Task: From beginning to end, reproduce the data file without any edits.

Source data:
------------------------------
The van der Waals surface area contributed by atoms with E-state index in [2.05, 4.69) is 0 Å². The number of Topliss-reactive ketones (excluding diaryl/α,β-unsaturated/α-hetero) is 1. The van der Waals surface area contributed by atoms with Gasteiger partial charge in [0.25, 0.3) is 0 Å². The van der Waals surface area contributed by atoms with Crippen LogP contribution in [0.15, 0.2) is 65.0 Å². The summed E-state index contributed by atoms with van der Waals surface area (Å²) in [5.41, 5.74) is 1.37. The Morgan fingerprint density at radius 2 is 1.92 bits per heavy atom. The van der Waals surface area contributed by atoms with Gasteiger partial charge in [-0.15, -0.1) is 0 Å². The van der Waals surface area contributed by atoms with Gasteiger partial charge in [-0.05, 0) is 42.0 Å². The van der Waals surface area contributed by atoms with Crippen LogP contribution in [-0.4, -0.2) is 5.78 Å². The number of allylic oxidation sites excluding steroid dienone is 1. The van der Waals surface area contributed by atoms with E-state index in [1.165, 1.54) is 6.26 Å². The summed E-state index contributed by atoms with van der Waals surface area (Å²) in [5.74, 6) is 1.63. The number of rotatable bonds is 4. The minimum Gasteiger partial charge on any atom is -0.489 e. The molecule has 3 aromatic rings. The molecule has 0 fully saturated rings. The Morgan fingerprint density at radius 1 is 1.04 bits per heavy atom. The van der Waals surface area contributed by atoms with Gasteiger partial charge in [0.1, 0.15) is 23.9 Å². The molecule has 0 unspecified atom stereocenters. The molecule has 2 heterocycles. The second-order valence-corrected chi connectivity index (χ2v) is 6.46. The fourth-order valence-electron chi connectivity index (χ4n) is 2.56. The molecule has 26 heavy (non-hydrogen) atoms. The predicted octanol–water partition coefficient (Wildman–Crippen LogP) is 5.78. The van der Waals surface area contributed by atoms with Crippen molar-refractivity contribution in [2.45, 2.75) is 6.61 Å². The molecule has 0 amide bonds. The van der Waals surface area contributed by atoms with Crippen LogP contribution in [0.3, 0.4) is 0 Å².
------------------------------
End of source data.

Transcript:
The van der Waals surface area contributed by atoms with E-state index in [2.05, 4.69) is 0 Å². The number of Topliss-reactive ketones (excluding diaryl/α,β-unsaturated/α-hetero) is 1. The van der Waals surface area contributed by atoms with Gasteiger partial charge in [0.25, 0.3) is 0 Å². The van der Waals surface area contributed by atoms with Crippen LogP contribution in [0.15, 0.2) is 65.0 Å². The summed E-state index contributed by atoms with van der Waals surface area (Å²) in [5.41, 5.74) is 1.37. The Morgan fingerprint density at radius 2 is 1.92 bits per heavy atom. The van der Waals surface area contributed by atoms with Gasteiger partial charge in [-0.15, -0.1) is 0 Å². The van der Waals surface area contributed by atoms with Gasteiger partial charge in [-0.05, 0) is 42.0 Å². The van der Waals surface area contributed by atoms with Crippen LogP contribution in [-0.4, -0.2) is 5.78 Å². The number of allylic oxidation sites excluding steroid dienone is 1. The van der Waals surface area contributed by atoms with E-state index in [1.165, 1.54) is 6.26 Å². The summed E-state index contributed by atoms with van der Waals surface area (Å²) in [5.74, 6) is 1.63. The number of rotatable bonds is 4. The minimum Gasteiger partial charge on any atom is -0.489 e. The molecule has 3 aromatic rings. The molecule has 0 fully saturated rings. The Morgan fingerprint density at radius 1 is 1.04 bits per heavy atom. The van der Waals surface area contributed by atoms with Gasteiger partial charge in [0.1, 0.15) is 23.9 Å². The molecule has 0 unspecified atom stereocenters. The molecule has 2 heterocycles. The second-order valence-corrected chi connectivity index (χ2v) is 6.46. The fourth-order valence-electron chi connectivity index (χ4n) is 2.56. The molecule has 26 heavy (non-hydrogen) atoms. The predicted octanol–water partition coefficient (Wildman–Crippen LogP) is 5.78. The van der Waals surface area contributed by atoms with Crippen molar-refractivity contribution in [2.45, 2.75) is 6.61 Å². The molecule has 0 amide bonds. The van der Waals surface area contributed by atoms with Crippen LogP contribution in [0.3, 0.4) is 0 Å².